IT Connect
Information technology tools and resources at the UW

20140606: RE: Turning off NTLMv1 on the NETID domain controllers

This is an update for this high-impact service change.


A date for the change has been set:


What and When:

On July 16 at 10am we plan to turn off NTLMv1 support on the NETID domain controllers.


More Info:

Because NTLMv1 use persists in large numbers, over the next couple weeks we will be directly contacting users which our logs show still are using NTLMv1. If you are their local IT support, they may contact you for assistance as a result of these notifications. A sample notification email is attached.


We strongly encourage IT staff to proactively identify and correctly configure computers they support to not use NTLMv1 before July 16. See the prior announcement below for the methods we’ve developed to help you do that.


We’ve also updated the logon data we previously published to include two more sets of log data we’ve collected & analyzed since the prior announcement. But as noted previously, our log data will not cover all cases, so you should not rely solely on it. See for all the log data we’ve collected, as well as the list of users we currently plan to directly notify. Our list may grow or shrink based on subsequent log data.


From: Brian Arkills Sent: Tuesday, April 22, 2014 12:58 PM To: ‘’ ( Subject: Turning off NTLMv1 on the NETID domain controllers


A high-impact service change is planned for the UWWI NETID domain service. This notification will be sent to a variety of mailing lists to broadly increase awareness.


What and When:

This summer we plan to turn off NTLMv1 support on the NETID domain controllers. We have not yet set a date for this change because of the amount of proactive mitigation still needed. Later in Spring quarter, we expect to set a specific date for the summer.



A greatly increased threat profile from cloud-based NTLMv1 cracking tools has emerged over the past year, growing pressures due to UW identity assurance initiatives, and the passing of Windows XP mean it is time for NTLMv1 to be retired.


What you need to do:

On 8/1/2013, we made this change and rolled it back because of widespread impact. We don’t plan to roll back this change, so you should prepare for this change ahead of time. The cause of problems is primarily in your hands—workstations and member servers with a poorly configured LMCompatibilityLevel setting.


The good news is that we’ve done a lot of work to help assist you in getting things fixed up.


There are several things we’d like IT support staff to do:

  1. Adjust any group policies that are setting the LMCompatibilityLevel to eliminate NTLMv1 in your domain. The group policy setting is: “Computer/Policies/Windows Settings/Local Policies/Security Options/Network Security: LAN Manager authentication level”. IT staff can see our LMCompatibilityLevel Guidance document for how to proceed.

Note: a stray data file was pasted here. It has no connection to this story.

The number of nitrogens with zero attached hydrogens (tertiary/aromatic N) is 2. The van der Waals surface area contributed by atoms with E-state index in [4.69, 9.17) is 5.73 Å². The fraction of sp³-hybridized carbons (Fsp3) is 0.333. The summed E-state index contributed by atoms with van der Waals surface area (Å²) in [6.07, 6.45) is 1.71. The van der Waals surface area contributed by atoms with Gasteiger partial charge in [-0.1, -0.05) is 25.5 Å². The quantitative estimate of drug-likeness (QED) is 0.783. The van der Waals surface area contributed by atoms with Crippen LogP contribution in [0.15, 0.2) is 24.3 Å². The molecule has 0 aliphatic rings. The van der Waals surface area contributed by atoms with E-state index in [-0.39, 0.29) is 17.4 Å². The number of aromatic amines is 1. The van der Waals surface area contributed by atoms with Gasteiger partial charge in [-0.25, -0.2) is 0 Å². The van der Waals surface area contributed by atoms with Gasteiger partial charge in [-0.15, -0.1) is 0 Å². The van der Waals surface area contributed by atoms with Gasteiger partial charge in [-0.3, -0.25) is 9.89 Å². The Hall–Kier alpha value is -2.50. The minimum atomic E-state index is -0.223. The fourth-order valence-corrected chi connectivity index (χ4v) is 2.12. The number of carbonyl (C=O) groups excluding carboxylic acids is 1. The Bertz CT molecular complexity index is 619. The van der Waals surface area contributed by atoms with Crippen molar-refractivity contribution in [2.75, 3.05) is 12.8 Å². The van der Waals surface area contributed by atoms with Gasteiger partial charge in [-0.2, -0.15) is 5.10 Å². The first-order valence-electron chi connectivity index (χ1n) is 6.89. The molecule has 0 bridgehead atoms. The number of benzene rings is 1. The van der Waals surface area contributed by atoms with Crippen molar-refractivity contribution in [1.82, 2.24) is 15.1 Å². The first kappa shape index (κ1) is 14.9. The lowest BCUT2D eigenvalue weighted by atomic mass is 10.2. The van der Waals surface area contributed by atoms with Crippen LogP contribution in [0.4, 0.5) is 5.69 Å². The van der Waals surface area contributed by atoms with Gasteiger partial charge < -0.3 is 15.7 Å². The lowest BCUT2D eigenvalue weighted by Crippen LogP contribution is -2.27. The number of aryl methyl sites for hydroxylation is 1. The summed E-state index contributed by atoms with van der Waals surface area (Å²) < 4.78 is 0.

2. Download the PowerShell script we created. Use it to query your domain controller’s security logs for NTLMv1 logon events. Apply the documented workarounds to the computers that come up in those events. Next use it to query important member server’s security logs for NTLMv1 logon events. Again, apply workarounds. Repeat this process a couple times over the months ahead until you are comfortable you didn’t miss anyone. Don’t assume that just querying your domain controllers will unearth all the problems—that’s the mistake we made preparing 8 months ago. J
  3. Read the documentation of known problems and workarounds. Also read the customer document we’ve prepared to help those users that don’t have someone to help them—feel free to re-use it. Be ready to use this documentation to troubleshoot and apply the appropriate workaround on the date of the change.
  4. Check the details of UW-IT’s analysis of its logs for a short period of time (i.e. this is not a comprehensive list of everything that needs attention). We have a simplified list of the raw NTLMv1 logon events (a timestamp, UW NetID, hostname triad), along with a list of the unique UW NetIDs and unique hosts across all those logon events. Go here to see an excel spreadsheet with the list. You probably support one or more of these computers/users involved and can proactive fix these. We plan to direct contact anyone we know is still using NTLMv1 in a month’s time, and the users you support likely will call on you at that time if you don’t proactively help them. We’d encourage you to look at our list and get what you can fixed now.Resources:

Known NTLMv1 Logons:

Known problems and workarounds:

PowerShell script to identify misconfigured computers:

PowerShell script to correctly set the LMCompatibilityLevel:

IT focused guidance on how to approach changing the LMCompatibilityLevel:

Customer focused guidance on how to fix NTLMv1 on their computer:

Uwwi-discuss mailing list–to join:


If you have questions about this planned work, would like some consultation or assistance in proactively preparing, or would like to report a problem or workaround not in the known problem documentation, please send email to with “UWWI NTLMv1 DC work” in the subject line. We’d love to help folks eradicate NTLMv1, so don’t be shy. J


Brian Arkills

UW-IT, Identity and Access Management

UWWI Service Manager